It all started when I asked God to help open a door for me to work with ADRA. My prayers were answered when Adam Wamack, manager of ADRA Connections, visited Southwestern Adventist University. We met and began to discuss the chance of serving as the trip’s pastor.
I spent months praying to God for this opportunity to come to fruition. Nothing was guaranteed, but I knew that this was God’s calling for me. Then, I got the confirmation to go to Peru to serve as a pastor. No words can express how I felt knowing I would serve in another country as the hands and feet of Jesus.
When I got to Peru, I met my fellow volunteers. We knew that we would be working on an elementary school, but we didn’t know how hard we would be working.
A typical day started with breakfast and worship. Leading worship was a blessing because we had a praise team and amazing activities with the ADRA staff.
After breakfast, we loaded the vans and headed to the work site to work on the elementary school. The work site was very rigorous since we were building a school with progress each day.
However, the toil and labor were worth every moment knowing the school would be dedicated to young people who needed a sturdy building in which to learn. By the grace of God we got it done.
On the days we were not working on the school, we got to explore the country of Peru. The country was absolutely beautiful as I saw first-hand God’s artistic work in the beautiful mountains and nature.
God gave me an opportunity through ADRA connections to travel with a purpose. Of course, God wanted me to immerse myself in a beautiful world, to appreciate his creation and reap in the benefits of nature.
While doing so, I realized that I was created to serve. It is through acts of service I am more aware that even with the little resources we may have to help, it can make a big impact for people’s livelihoods anywhere.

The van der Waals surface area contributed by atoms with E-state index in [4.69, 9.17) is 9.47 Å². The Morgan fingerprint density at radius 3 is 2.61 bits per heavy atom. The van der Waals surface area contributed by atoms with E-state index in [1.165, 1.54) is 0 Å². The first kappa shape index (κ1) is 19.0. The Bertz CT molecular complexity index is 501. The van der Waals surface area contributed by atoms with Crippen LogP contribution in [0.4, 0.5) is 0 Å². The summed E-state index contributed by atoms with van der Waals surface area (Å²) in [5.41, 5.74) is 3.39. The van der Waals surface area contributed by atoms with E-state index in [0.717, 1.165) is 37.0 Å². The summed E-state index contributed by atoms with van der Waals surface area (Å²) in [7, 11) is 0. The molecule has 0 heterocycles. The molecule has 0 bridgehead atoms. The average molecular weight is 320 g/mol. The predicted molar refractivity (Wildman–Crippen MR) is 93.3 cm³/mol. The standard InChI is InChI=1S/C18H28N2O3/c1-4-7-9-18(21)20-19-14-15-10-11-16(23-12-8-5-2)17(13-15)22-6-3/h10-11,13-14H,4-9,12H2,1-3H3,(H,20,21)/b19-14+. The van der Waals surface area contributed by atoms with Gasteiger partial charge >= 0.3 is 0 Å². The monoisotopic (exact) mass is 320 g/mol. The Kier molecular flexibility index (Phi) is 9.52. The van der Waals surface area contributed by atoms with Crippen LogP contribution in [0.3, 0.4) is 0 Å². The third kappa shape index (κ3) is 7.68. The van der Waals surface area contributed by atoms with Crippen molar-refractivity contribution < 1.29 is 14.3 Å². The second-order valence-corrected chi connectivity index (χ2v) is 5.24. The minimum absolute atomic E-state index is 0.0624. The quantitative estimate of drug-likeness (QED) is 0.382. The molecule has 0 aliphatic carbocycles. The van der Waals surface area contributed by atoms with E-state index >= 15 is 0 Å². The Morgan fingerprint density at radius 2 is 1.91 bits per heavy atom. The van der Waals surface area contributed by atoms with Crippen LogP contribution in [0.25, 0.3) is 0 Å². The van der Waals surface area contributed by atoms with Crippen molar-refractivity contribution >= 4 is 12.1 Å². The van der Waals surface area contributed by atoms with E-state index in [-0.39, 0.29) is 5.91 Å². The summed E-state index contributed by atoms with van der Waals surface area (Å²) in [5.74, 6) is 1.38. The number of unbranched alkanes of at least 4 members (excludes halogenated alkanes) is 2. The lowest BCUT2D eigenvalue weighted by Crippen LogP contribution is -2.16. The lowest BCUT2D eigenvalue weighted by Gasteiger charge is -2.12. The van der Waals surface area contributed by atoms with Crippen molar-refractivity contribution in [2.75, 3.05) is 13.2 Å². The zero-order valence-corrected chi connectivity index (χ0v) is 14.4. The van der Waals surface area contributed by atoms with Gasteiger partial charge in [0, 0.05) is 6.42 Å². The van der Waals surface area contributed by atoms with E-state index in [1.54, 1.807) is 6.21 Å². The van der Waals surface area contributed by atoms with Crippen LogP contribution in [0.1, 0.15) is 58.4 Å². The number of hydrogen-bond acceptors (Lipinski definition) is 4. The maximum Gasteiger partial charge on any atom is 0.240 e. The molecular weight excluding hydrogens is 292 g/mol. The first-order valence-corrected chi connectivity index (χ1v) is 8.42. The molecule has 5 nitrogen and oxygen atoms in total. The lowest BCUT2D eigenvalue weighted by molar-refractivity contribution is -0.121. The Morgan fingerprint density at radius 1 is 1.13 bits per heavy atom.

Something as simple as a new school can bless the lives of future generations. Knowing that I had a few days to be part of that experience was very fulfilling.
As I reflect on this experience, I am reminded that SWAU is the reason why I was able to partake in these spiritual experiences. My theology professors like Joaquim Azevedo and Buster Swoopes always inspired me to pray for the Holy Spirit to lead all my efforts. Missions Week programming helped me to understand the importance of faith in Jesus, which inspired me to serve abroad.
The personalized theology classes like Homiletics helped me improve my skills in delivering God’s Word. Service is integral to the educational experience at SWAU, and I am thankful that it led to my opportunity to serve with ADRA.
This experience has improved my walk with God, grown my faith and inspired me to tell others about the joy of serving. I spent every night in prayer on my knees asking God to bless each worship service with the outpouring of the Holy Spirit, and He did. It is my prayer that by God’s grace, I have future opportunities such as this to serve for Christ.
Hannah St. Nino
Hannah St. Nino is a senior medical laboratory science major. She has taken some time to give us a glance at life here at the university and shares how individuals on the campus has impacted her experience.
Roommates are a blessing. Some people are fortunate to have the same roommate for the duration of their time at Southwestern Adventist University. I, however, have been blessed in a different way.
Over the course of four years here, I’ve lived with five different roommates, each with her own pursuit and unique personality. I’ve come to realize that roommates are more than simply someone you share a room with.
When my roommates and I are close, they come to be somewhat of a sibling away from home. They see me at my worst, my craziest, my laziest and busiest times. They laugh with me, joke with me, cry with me, chastise me and reason with me.
And through it all, they support me, sometimes in little “Have-a-great-day!” sticky-note ways and sometimes in big, “I-put-off-studying-to-watch-you-perform” ways.
For some students who have never had a roommate, coming to a university can be difficult. You have to adapt, learn and compromise with a person you might have never met before.
These changes you have to make might be a sacrifice, but for me not only do those sacrifices grow the relationship between myself and my roommate but it also helps me to grow as a person. The smallest things can end up making the biggest difference.
I strive to make a difference in each of my roommates’ lives knowing that I could be one reason they smiled that day.